China says that the shooting of an 18-year-old schoolboy in the chest by police was “totally legal, legitimate, and appropriate” as pro-Beijing lawmakers demand emergency legislation to crackdown on protesters.
Secondary school student Tsang Chi Kin became the first protester to be shot by a live round since pro-democracy protests began in June. Tsang, who is in a stable condition after undergoing surgery on his left lung, was among tens of thousands of protesters who marched through Hong Kong on Tuesday in what turned out to be one of the most violent days in the city’s history.
In Beijing, where President Xi Jinping was overseeing lavish National Day celebrations to mark the 70th anniversary of the People’s Republic of China, there was little sympathy for Tsang or any of the dozens of protesters who were hospitalized on Tuesday.
“Rioters attacked police officers on a great scale,” the state-run Xinhua news agency said in an editorial on Wednesday morning. “The life of the officer at the scene was under serious threat and he was forced to shoot at the assailant to protect his own life as well as his colleagues. [His] action was totally legal, legitimate and appropriate.”
The commentary described the level of violence as “crazy.”
However, detailed video analysis of the incident shows that the officer in question could have used non-lethal weapons to subdue to the protester, including rubber bullets or pepper spray. None of the half-a-dozen officers at the scene immediately attended to the injured schoolboy who was bleeding profusely from his chest.
Hundreds of students, staff, and alumni of Ho Chuen Yiu Memorial College, where Tsang went to school, gathered for a sit-in outside its gates on Wednesday morning. Hundreds of others took part in their own impromptu protests at the shooting across the city on Wednesday.
Protesters also gathered outside West Kowloon Court on Wednesday as 96 people aged between 14 and 41 who were arrested at protests on Sunday, appeared on charges of rioting.
Tuesday marked the most violent day in the four-month-long protests, with police saying they police say they fired 1400 rounds of tear gas; 900 rubber bullets; 420 other less-lethal rounds and six live rounds.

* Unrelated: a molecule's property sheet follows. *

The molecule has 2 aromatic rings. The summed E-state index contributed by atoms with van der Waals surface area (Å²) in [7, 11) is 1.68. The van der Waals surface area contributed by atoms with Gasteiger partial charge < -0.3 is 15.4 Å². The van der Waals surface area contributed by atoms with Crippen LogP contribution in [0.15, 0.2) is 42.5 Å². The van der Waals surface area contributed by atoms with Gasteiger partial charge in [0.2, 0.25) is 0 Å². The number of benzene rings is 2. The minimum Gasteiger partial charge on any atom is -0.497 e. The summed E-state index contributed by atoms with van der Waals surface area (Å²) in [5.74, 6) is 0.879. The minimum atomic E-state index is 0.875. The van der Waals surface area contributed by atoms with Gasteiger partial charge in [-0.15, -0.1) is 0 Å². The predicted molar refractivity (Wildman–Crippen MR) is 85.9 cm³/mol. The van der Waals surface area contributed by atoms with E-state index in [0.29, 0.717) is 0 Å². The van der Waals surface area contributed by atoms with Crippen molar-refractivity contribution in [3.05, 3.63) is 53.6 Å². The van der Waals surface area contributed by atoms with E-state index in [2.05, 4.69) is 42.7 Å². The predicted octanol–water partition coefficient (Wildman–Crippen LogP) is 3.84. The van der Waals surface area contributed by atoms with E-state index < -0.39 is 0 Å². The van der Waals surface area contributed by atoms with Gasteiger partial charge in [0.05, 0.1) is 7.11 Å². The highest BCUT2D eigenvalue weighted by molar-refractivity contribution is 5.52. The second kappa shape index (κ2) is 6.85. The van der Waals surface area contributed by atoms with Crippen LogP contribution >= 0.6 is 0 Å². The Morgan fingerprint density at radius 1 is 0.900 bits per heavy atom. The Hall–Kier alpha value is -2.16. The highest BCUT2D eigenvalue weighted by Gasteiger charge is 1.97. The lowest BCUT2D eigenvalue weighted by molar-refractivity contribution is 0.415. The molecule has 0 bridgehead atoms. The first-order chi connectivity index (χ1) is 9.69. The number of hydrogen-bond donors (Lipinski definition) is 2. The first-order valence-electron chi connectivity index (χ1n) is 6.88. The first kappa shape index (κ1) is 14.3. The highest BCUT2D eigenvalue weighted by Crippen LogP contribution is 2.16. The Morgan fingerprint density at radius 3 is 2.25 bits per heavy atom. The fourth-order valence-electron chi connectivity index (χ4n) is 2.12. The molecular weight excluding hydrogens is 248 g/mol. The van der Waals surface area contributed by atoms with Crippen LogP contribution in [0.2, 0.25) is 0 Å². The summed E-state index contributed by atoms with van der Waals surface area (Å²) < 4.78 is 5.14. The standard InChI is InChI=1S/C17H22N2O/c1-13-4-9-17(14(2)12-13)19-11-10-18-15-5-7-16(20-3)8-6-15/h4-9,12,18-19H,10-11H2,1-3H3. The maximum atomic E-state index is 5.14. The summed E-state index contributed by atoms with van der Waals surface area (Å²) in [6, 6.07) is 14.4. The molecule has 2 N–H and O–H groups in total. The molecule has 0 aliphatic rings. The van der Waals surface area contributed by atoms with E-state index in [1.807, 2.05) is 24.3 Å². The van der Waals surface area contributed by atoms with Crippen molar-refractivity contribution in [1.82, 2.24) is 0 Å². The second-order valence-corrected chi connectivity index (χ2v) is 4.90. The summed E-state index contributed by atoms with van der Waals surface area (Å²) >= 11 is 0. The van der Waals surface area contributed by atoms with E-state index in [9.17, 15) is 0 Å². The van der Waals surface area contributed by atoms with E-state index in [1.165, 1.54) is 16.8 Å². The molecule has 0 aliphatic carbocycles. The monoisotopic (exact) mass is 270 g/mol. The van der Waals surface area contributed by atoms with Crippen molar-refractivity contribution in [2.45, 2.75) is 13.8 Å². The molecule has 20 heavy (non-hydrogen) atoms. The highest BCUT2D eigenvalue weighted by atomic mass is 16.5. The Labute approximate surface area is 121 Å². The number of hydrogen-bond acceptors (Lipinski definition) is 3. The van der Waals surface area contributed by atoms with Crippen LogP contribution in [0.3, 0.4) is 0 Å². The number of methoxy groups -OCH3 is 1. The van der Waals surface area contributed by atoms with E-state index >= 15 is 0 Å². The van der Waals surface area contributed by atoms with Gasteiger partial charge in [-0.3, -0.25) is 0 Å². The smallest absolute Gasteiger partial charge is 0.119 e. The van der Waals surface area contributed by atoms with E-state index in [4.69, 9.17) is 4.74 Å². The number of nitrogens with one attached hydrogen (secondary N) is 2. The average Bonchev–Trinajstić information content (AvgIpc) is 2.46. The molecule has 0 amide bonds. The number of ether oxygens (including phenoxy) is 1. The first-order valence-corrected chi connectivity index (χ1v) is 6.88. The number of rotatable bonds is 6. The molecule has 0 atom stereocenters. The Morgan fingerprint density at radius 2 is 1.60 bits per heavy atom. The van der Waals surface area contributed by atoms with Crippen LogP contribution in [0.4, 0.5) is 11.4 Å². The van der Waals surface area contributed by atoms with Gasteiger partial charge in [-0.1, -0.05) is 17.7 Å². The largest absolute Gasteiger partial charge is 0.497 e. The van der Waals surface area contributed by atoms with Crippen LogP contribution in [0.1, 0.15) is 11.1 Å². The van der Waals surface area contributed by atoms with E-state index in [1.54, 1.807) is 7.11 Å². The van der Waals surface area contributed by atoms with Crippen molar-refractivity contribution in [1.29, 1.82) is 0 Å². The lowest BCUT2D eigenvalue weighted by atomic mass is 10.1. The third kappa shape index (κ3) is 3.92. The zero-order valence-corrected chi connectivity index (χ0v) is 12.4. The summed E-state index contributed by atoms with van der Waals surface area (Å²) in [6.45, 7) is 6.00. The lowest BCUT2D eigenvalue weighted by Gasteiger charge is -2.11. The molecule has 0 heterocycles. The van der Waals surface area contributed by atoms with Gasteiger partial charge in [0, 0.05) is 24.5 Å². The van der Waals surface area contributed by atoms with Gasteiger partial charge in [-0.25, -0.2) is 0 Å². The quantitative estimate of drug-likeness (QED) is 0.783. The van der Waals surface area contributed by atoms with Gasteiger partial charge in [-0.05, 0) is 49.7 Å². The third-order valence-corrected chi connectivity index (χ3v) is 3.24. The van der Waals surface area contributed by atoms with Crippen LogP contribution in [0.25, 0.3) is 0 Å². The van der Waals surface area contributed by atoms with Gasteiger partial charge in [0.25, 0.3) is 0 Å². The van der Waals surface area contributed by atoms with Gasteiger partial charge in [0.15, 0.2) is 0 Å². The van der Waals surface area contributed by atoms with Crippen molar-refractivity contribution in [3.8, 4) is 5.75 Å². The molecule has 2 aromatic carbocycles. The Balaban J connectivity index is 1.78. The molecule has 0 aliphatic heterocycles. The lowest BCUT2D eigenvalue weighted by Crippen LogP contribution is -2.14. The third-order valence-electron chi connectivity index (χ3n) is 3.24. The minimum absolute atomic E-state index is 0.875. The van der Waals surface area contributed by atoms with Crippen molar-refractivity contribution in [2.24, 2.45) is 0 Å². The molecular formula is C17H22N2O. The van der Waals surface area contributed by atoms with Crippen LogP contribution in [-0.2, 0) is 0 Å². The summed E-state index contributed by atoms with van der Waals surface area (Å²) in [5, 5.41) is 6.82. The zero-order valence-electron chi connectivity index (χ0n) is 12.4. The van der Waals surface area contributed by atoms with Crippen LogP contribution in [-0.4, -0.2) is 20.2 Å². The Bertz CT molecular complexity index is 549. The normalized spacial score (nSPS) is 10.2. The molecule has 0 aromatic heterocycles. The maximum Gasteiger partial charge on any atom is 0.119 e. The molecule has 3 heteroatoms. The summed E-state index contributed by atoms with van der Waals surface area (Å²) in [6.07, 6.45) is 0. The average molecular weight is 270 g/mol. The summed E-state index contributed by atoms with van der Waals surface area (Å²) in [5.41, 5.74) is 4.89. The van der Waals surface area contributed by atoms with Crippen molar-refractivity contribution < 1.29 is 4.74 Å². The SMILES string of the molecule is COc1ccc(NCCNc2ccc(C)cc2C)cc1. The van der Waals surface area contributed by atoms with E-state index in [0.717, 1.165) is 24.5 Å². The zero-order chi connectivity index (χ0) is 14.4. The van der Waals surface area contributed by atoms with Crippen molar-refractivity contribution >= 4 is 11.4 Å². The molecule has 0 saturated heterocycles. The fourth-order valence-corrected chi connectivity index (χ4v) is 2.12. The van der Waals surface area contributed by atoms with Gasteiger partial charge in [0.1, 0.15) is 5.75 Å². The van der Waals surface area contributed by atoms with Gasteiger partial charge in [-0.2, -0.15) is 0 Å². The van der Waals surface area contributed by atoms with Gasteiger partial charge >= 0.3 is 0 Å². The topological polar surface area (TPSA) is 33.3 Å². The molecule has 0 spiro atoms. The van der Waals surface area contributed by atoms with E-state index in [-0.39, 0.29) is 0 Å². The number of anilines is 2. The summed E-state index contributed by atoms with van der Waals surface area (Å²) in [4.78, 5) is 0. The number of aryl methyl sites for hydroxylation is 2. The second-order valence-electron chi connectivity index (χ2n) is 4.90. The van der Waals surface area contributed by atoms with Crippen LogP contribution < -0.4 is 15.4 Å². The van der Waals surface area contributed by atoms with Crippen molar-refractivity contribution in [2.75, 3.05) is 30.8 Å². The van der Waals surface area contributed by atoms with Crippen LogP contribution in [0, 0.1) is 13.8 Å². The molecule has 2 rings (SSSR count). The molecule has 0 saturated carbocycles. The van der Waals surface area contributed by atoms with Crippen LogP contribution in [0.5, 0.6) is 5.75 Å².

In total 269 activists were arrested, ranging in age from 12 to 71.
But following Tuesday’s clashes, pro-Beijing lawmakers are now called for new laws to curb protesters’ actions.
“It was a reasonable and legal action in line with regulations,” Gary Chan of the Democratic Alliance for the Betterment and Progress of Hong Kong, said of the officer’s actions, adding that “the government should consider enacting an emergency law to stop the riots as soon as possible.”
Priscilla Leung, a pro-Chinese lawmaker with the Business and Professionals Alliance said the government led by Carrie Lam “should consider setting up special courts.”
However, any move to impose Hong Kong’s Emergency Regulations Ordinance, which was introduced by the British colonial government in 1922, would likely lead to further protests.
“If the Carrie Lam administration insists on pushing through such legislation, it could trigger violent objections caused by the extradition bill,” Emily Lau, a former pro-democracy lawmaker, told VICE News. “But some pro-Beijing parties are keen to push it, so the scene is set for another round of serious and violent confrontations.”
There has been widespread condemnation of the shooting from rights groups and lawmakers around the world, but U.S. President Donald Trump ignored the clashes in Hong Kong, and instead congratulated Xi on his 70th-anniversary celebrations.
However, others in the Republican Party strongly condemned Beijing’s actions.
“It is darkly fitting that on the 70th anniversary of the PRC [People’s Republic of China], its agents would be reduced to using force against protesters in Hong Kong who seek to preserve basic personal freedoms,” Mitch McConnell, the Republican Senate majority leader, said in a statement.
Sen. Marco Rubio (R-FL) said the U.S. and the world are watching “as Hong Kong continues to violate the basic rights of its citizens.”
Sen. Tom Cotton (R-AR) was even more explicit in his condemnation of Beijing’s actins, saying: “The Butchers of Beijing celebrate 70 years of communist tyranny by shooting a student marching for freedom in Hong Kong. What a sadly appropriate way to mark a dark, lamentable anniversary.”
Cover: A woman holds up her phone showing a image as protesters and supporters gather outside the entrance to the West Kowloon Court in Hong Kong on October 2, 2019, where some 96 protesters arrested and charged with rioting during clashes with police on September 29 were to make an appearance in court. (Photo by NICOLAS ASFOURI/AFP via Getty Images)